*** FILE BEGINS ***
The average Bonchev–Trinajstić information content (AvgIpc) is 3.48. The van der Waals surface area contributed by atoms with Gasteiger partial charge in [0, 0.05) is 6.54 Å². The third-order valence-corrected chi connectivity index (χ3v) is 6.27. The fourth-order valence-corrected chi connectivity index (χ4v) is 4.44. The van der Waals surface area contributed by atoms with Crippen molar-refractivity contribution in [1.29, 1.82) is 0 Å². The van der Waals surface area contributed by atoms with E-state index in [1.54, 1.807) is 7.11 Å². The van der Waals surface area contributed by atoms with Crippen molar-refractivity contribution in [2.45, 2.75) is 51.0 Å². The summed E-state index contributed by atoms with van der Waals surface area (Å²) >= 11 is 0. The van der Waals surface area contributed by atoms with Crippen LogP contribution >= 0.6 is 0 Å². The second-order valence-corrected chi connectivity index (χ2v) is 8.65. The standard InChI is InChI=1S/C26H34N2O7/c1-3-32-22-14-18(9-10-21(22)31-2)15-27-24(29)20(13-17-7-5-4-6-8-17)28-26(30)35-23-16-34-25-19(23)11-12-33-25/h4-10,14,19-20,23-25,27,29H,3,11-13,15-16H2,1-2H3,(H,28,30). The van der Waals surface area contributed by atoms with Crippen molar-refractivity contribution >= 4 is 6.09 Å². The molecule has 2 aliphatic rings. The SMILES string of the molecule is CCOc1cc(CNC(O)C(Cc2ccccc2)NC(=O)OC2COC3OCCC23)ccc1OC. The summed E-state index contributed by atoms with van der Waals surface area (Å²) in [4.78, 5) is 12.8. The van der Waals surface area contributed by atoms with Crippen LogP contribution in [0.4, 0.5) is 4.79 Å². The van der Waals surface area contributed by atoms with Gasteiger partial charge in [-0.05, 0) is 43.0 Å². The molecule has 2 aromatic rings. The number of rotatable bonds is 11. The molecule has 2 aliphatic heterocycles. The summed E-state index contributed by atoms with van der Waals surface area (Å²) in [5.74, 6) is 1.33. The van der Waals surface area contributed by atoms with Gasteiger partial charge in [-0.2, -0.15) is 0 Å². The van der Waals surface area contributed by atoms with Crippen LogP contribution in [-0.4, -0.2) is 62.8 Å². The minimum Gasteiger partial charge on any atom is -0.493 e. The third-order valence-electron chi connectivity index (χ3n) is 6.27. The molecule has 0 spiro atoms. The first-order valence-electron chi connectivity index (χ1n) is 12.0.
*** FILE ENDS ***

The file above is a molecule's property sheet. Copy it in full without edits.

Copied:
The average Bonchev–Trinajstić information content (AvgIpc) is 3.48. The van der Waals surface area contributed by atoms with Gasteiger partial charge in [0, 0.05) is 6.54 Å². The third-order valence-corrected chi connectivity index (χ3v) is 6.27. The fourth-order valence-corrected chi connectivity index (χ4v) is 4.44. The van der Waals surface area contributed by atoms with Crippen molar-refractivity contribution in [1.29, 1.82) is 0 Å². The van der Waals surface area contributed by atoms with E-state index in [1.54, 1.807) is 7.11 Å². The van der Waals surface area contributed by atoms with Crippen molar-refractivity contribution in [2.45, 2.75) is 51.0 Å². The summed E-state index contributed by atoms with van der Waals surface area (Å²) >= 11 is 0. The van der Waals surface area contributed by atoms with Crippen LogP contribution >= 0.6 is 0 Å². The second-order valence-corrected chi connectivity index (χ2v) is 8.65. The standard InChI is InChI=1S/C26H34N2O7/c1-3-32-22-14-18(9-10-21(22)31-2)15-27-24(29)20(13-17-7-5-4-6-8-17)28-26(30)35-23-16-34-25-19(23)11-12-33-25/h4-10,14,19-20,23-25,27,29H,3,11-13,15-16H2,1-2H3,(H,28,30). The van der Waals surface area contributed by atoms with Crippen molar-refractivity contribution >= 4 is 6.09 Å². The molecule has 2 aliphatic rings. The SMILES string of the molecule is CCOc1cc(CNC(O)C(Cc2ccccc2)NC(=O)OC2COC3OCCC23)ccc1OC. The summed E-state index contributed by atoms with van der Waals surface area (Å²) in [4.78, 5) is 12.8. The van der Waals surface area contributed by atoms with Crippen LogP contribution in [0.4, 0.5) is 4.79 Å². The van der Waals surface area contributed by atoms with Gasteiger partial charge in [-0.05, 0) is 43.0 Å². The molecule has 2 aromatic rings. The number of rotatable bonds is 11. The molecule has 2 aliphatic heterocycles. The summed E-state index contributed by atoms with van der Waals surface area (Å²) in [5.74, 6) is 1.33. The van der Waals surface area contributed by atoms with Gasteiger partial charge in [-0.2, -0.15) is 0 Å². The van der Waals surface area contributed by atoms with Crippen LogP contribution in [-0.4, -0.2) is 62.8 Å². The minimum Gasteiger partial charge on any atom is -0.493 e. The third-order valence-electron chi connectivity index (χ3n) is 6.27. The molecule has 0 spiro atoms. The first-order valence-electron chi connectivity index (χ1n) is 12.0.